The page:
Tuesday, 16 October 2012

Coping with seasickness (Martin Angel)

Cruise 30  I lay on the deck of the plotting office at two in the morning feeling very sick. Having a surname beginning with A meant I always caught the first ‘death-watch’ echo-sounding watch, which started as the ship crossed the shelf-break at midnight. A recurring question crossed and re-crossed my mind  why had I chosen such a bloody awful occupation. 

The ship pitched and rolled violently as she forced her way into the teeth of the south-westerly gale we always seemed to encounter as we crossed the Bay of Biscay. All the instruments around me were mounted on rubber gimbals, so they rocked and swayed independently in a weird sick-making charconne. Every ten minutes I had to rise from the deck and mark up the chart and record the sounding. A quick dash to the head to wretch bile from my already empty stomach   a drink of water  and back to lying on the deck. A crash from one of the nearby laboratories forced me into action again. Another duty of these watches was to check the security of all the instruments in the laboratories. At such an early stage of a cruise, any damage to the instruments caused by a heavy box on the loose could seriously impair what we could achieve during the next six to eight weeks. 

The banging was emanating from the electronics laboratory. A four-drawer steel filing cabinet had not been properly locked and had burst open. The drawers as they slid in and out were spewing their contents in all directions. Starting with the top drawer fairly quickly I managed to get its contents back in and shut the drawer. But the drawer could not be locked shut until all have been closed. As I started on the second drawer the ship lurched violently again as she took a green one over the foredeck. The top drawer flew open not only spewing out its contents again, but also catching me on the side of the head and drawing blood. With nothing to hand with which to secure the drawer, I had to use one hand to hold the top drawer shut, while I re-filled the second drawer. As I re-filled it, it was free to slide in and out as the ship rolled, constantly hitting me in my stomach, which was already was agonisingly tender from sea-sickness.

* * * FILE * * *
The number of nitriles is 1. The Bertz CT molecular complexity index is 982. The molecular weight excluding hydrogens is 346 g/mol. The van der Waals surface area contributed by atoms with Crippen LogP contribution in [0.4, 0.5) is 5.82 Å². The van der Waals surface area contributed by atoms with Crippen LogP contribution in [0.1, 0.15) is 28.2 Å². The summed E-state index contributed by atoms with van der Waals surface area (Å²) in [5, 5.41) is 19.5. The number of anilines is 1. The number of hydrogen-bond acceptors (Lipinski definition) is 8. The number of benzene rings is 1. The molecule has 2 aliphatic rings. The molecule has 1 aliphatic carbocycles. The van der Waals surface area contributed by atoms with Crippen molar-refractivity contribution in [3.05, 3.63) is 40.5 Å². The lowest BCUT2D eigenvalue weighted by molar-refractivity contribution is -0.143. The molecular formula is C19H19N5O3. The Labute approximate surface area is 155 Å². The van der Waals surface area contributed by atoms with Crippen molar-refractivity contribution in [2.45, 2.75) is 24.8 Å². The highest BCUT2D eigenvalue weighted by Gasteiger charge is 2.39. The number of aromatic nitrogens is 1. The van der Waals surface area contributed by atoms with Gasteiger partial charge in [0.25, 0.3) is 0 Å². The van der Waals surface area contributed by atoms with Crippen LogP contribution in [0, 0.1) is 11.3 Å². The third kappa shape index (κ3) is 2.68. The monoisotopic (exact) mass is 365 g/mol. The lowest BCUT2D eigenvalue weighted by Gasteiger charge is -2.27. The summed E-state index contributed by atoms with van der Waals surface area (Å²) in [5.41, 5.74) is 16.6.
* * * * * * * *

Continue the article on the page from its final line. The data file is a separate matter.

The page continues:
At last I got the second drawer re-filled and shut. With one hand I could just keep the upper two drawers shut, while I struggled to deal with the third. I then had three drawers to keep shut, while I dealt with the fourth, At last, despite the ship continually lurching violently, I just managed to keep the top drawers shut with one hand and a knee, and started on the fourth drawer. Another lurch and I staggered back, and all the drawers flew open again. I dredged up some of the profane language I had learnt while doing national service in the army but foul language had no effect on the drawers, but fortunately most of their contents stayed in place, and as the ship rolled back three of the drawers slid shut. It took me an hour of struggle finally to get all four drawers shut and locked.

Throughout this time I had no time to think about sea-sickness. It was rather extreme cure, but it did suggest that sea-sickness is in part a psychological illness and if you are fully employed with things to do you can pull through. Well pull the other one!

Images taken onboard RRS Discovery